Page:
The changes that are required for our organizations to succeed and thrive will disturb our comfortable view of work. Successful leaders must not only manage that feeling of disequilibrium, but make it productive. Ronald Heifetz, Alexander Grashow and Marty Linksy label this Adaptive Leadership.
Adaptive leaders tackle the real issues we all face, while pushing people to look at the world differently. I just experienced a powerful example of adaptive leadership when Steven Rosenstone, the chancellor of Minnesota State Colleges and Universities, challenged a group of leaders to “…ask ourselves hard questions: Can we really succeed doing things the way we are now, and what do I need to do differently?” That was a scary question but it made me, and all of us, closely examine what is important to us and to our students! And what are we willing to do about it? Will we step into the disequilibrium of real change and make a difference?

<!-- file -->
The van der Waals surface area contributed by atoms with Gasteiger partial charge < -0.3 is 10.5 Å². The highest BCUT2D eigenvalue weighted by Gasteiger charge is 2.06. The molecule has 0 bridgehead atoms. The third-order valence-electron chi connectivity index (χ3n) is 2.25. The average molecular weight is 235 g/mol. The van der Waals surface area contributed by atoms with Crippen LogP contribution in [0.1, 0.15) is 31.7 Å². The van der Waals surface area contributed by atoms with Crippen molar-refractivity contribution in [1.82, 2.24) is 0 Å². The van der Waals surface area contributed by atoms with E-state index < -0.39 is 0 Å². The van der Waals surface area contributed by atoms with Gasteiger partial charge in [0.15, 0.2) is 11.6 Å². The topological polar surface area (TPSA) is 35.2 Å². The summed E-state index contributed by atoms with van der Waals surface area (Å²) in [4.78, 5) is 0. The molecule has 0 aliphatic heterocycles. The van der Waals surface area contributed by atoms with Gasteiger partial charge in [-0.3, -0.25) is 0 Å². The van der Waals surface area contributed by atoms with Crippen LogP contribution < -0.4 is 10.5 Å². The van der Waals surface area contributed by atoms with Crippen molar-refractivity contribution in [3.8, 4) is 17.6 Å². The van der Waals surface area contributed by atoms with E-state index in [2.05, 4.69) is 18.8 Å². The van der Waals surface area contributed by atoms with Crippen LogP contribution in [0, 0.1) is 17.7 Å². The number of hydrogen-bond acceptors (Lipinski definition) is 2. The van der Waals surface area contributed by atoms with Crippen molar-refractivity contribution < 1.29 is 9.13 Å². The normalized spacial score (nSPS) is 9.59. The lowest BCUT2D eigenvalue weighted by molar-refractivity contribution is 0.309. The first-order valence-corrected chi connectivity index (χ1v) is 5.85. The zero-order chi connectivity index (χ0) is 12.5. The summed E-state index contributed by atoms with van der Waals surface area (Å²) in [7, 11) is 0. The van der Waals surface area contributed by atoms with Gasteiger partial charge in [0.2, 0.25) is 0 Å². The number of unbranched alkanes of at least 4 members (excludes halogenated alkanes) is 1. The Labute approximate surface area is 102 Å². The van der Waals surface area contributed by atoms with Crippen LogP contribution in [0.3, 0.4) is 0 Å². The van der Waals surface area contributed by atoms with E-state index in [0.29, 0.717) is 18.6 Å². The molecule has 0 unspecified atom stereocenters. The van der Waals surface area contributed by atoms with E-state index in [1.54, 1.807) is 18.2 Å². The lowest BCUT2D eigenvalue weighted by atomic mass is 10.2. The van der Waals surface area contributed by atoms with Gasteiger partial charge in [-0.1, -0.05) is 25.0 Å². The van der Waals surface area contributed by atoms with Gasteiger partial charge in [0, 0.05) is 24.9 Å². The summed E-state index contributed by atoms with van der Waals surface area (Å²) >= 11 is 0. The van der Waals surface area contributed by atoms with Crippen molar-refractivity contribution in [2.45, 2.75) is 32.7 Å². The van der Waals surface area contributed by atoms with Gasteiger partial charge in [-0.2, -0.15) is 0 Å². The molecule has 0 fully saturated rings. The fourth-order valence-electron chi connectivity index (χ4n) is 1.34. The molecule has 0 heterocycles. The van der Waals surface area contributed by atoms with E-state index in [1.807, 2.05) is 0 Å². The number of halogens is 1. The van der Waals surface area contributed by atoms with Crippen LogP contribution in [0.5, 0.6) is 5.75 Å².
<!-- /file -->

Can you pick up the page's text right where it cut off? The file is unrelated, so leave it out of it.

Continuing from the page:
Heifetz highlights that leaders must be able to manage their own reactions and those of their team during these unsettled times. A metaphor that he uses is to “get off the swirl of the dance floor and get onto the balcony.” Intentionally stepping back from the chaos of a situation and observing it from a distance can help leaders see patterns, underlying issues, connections, and unexpected opportunities. The view from the balcony also allows leaders to recognize their own fears and beliefs about the situation and not allow them to cloud their interpretation of the events.
Adaptive leadership is all about connecting first with your own values, beliefs and fears and then connecting with the values, beliefs and fears of your people while asking them to take on the tough challenges we face in making a real difference. That is deeply personal work.